Making a "9" Character Costume From the Movie "9"

Introduction: Making a "9" Character Costume From the Movie "9"

 After seeing the "9" movie I liked the look of the character so much that I decided to give it a try to make a halloween costume of the main character. The main goal was to make a costume that looked as close as the character as possible, and do it  in cheapest way possible, and hopefully in the easiest and  quickest way I could find too as I had never done a costume like that on my own before. 

Teacher Notes

Teachers! Did you use this instructable in your classroom?
Add a Teacher Note to share how you incorporated it into your lesson.

Step 1: Getting Reference Material

 The first thing about making the costume after seeing the movie was searching the web for promotional images and trailers trying to find different shots of the 9 character at different angles.. The main issue (other than the movie getting out of theather rather quick locally so no much chance of seeing multiple times for reference), was founding images or videos with clear shots of the 9 character that were not action shots to try to determine the actual proper shape of it in a reference pose..

fortunately one day browsing through the local comic book store to see if there were any new models of toy monsters, spaceships or robots which I like to collect I ran into a small  highly detailed collectible toy of the 9 character and that was what I used for final reference, and to get the patterns needed to cut the cloth saving me a lot of trial and error time to get the right shape  :-)

Step 2: Figuring Out the Cloth Patterns

The best way to get the cloth and sewing patterns from the toy is to stick pieces of paper to it using masking tape and then marking and pushing the paper against the against the curves of  and sides of the doll (manequin now ?)  with a pencil.

To fit the curves there are pieces of paper that will be bend, break and/or overlap just cut the pieces in the paper to get the basic cutting pattern.  For the back as the character doesn't have any visible sew lines It had to be made from a single piece of cloth. On the other hand the front of the character is divided by the big zipper so a single side pattern can be done and then mirrored for the other side. 

I only made the patterns for the main part of the body of the toy. And later made the patterns for the sleeves once the full main body of the costume was build to make sure they fit me properly.

Step 3: Really Starting to Make the Costume - Materials

Until now I have only talked about the cloth patterns for the body of the costume, as that is the hardest part, given the shape of the head it can be done using papier mache using an inflated balloon as the basic shape.

The actual materials you'll need are:

1. Burlap, a.k.a. potato sack cloth, you can buy it by the meter on your local tissue/cloth supply store. It is really cheap (around $3CAD per meter) and it comes in rolls a meter wide so given my height (1.73cm) I figure it that I only needed around 4 meters and ended using slightly less.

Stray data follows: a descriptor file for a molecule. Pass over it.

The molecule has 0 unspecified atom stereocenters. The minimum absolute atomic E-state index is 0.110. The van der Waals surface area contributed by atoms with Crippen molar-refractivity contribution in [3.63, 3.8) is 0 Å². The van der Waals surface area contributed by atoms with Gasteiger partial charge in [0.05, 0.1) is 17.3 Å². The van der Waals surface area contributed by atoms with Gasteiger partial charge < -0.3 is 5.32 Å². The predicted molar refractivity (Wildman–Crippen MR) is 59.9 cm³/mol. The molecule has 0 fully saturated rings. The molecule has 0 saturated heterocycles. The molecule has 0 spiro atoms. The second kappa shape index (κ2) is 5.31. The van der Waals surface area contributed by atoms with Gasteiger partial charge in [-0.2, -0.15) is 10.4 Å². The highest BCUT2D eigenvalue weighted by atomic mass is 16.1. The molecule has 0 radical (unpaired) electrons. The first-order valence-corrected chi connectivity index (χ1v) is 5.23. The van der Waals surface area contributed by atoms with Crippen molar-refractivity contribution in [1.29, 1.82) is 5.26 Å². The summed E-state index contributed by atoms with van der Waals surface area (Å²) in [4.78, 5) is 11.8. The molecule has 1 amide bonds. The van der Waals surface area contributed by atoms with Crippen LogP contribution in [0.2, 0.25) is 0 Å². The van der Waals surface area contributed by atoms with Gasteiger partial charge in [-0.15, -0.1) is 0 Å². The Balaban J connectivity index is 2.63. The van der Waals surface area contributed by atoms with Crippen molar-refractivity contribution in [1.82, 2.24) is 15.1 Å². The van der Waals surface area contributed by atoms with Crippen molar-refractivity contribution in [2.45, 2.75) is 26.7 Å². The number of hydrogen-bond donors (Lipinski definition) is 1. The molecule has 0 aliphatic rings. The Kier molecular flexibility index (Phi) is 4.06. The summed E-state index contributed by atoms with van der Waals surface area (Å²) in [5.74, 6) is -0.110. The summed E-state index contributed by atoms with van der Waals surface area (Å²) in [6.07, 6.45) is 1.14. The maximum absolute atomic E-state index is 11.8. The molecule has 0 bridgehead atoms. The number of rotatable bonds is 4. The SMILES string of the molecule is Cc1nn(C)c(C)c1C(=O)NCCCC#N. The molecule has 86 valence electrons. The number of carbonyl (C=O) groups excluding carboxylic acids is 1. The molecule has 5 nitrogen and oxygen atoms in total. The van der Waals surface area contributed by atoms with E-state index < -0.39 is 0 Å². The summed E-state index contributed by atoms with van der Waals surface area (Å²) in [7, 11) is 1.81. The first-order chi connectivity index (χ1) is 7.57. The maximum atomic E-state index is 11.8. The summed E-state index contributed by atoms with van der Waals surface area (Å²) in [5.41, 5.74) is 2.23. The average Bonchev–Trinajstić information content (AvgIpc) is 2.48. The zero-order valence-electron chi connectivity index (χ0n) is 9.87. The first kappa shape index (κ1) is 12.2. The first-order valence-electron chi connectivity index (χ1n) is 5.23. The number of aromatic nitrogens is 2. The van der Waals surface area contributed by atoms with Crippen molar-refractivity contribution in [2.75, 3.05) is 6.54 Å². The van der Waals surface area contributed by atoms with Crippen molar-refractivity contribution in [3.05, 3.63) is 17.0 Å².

2. Buckram which is a cotton cloth that comes in different kind of stiffness to be used in the inside of clothes to help give shape to them. I got the cheapest one which in hindsigh wasn't a very good idea as the one I got tears really easily, but it did the job well enough for this case, and It was cheap too (same price as the burlap).

3. big rolls of cheap yellow wrapping/crafting paper to transfer the  cut pattern to the proper scale. (bought two rolls at the local dollar store at a dollar each) 

4. lots of thick thread, and a good big needle (I don't have a sewing machine so I sew everything  it by hand using a simple straight stitch pattern (no loops or anything) which though it was very time consuming it added to the look of the costume. Also got that from the dollar store :-)..

5. A reel of tissue/cloth glue tape.  This is a cotton like tape that when put in between two pieces of cloth it will glue them very well after ironing them with a common steam ironing machine. I think this is really what is keeping the costume together since the kind of stitch I was using is not very strong (and actually I hadn't really stitched anything since I was taught in primary school so I don't trust it would be any good structurally).

6. lots of needle pins.

7. lots of masquing tape.

8. scrap newspapers to make the head with papier mache.

9. a balloon to use a base to give shape to the papier mache.

10. scraps of flat packing foam for the big zipper.

11. a toy foam sword from the dollar store to be used as the zipper tooth.

12. a scrap of dark brown or black cloth to be used as the zipper support.

13. black and brown acrylic paint.

14. a couple of plastic cups for the eyes.

15. lots of patience.

Step 4: Building the Head

 The head is made of papier mache, using a balloon as the base. the eyes are plastic cups cut around the middle and a couple of cardboard circles taped in the inside to the bottom of the cup to make the eye iris. and another one to hide the thinness of the plastic cups.  

These cardboard circles are basically a circle with an inner hole, around 3 cm thick.  for the outer one  cuts of around 1cm are done in the radial direction in the inside and outside edges  work as flaps to be glued to the plastic cup. For the inner part of the eye cuts are done only on the outer edge to be able to glue it as a base of the cut plastic cup..

the plastic cup has cuts in the bottom (the inner circle is not flush against the bottom), that are used as flaps that are glued and taped to the interior of the head.

The main problem with the head is gluing the burlap cloth, that has to be done before putting in the eyes. the cloth has to be cut into three pieces.. unfortunately I didn't took any pictures at that part of the process as it was the very last thing and really pure trial and error around 3 a.m. before the deadline  (and really more error and glued hands that anything else :-).

Step 5: Building the Body

Since the papier mache model  of the head takes a couple of days to completly dry out, you can start working on the body of the costume at the same time.

For starters the first thing is to take the paper patterns obtained from the toy and put them on a clean piece of paper, then using a piece of tracing paper over it, to avoid damaging the originals trace key lines and identify key inflection points of the curves around the edge of the costume then use the measures and scale it for your size, in my case I was lucky that if I multiplied the size in mm by ten it would give me roughly  proportions close to my size (big by just a 3-4cm).

After transferring the pattern to the big piece of paper trace an extra outline (around 2 cm) following the existing one that would serve to give some leeway if adjustments are necessary and is also needed to use the tissue glue tape. (BTW, remember to build it inside out so the extra tissue and sewing gets hidden). Then cut the paper following the outer outline and use pins to hold the top and exterior parts of the paper patterns so you can try it and adjust it..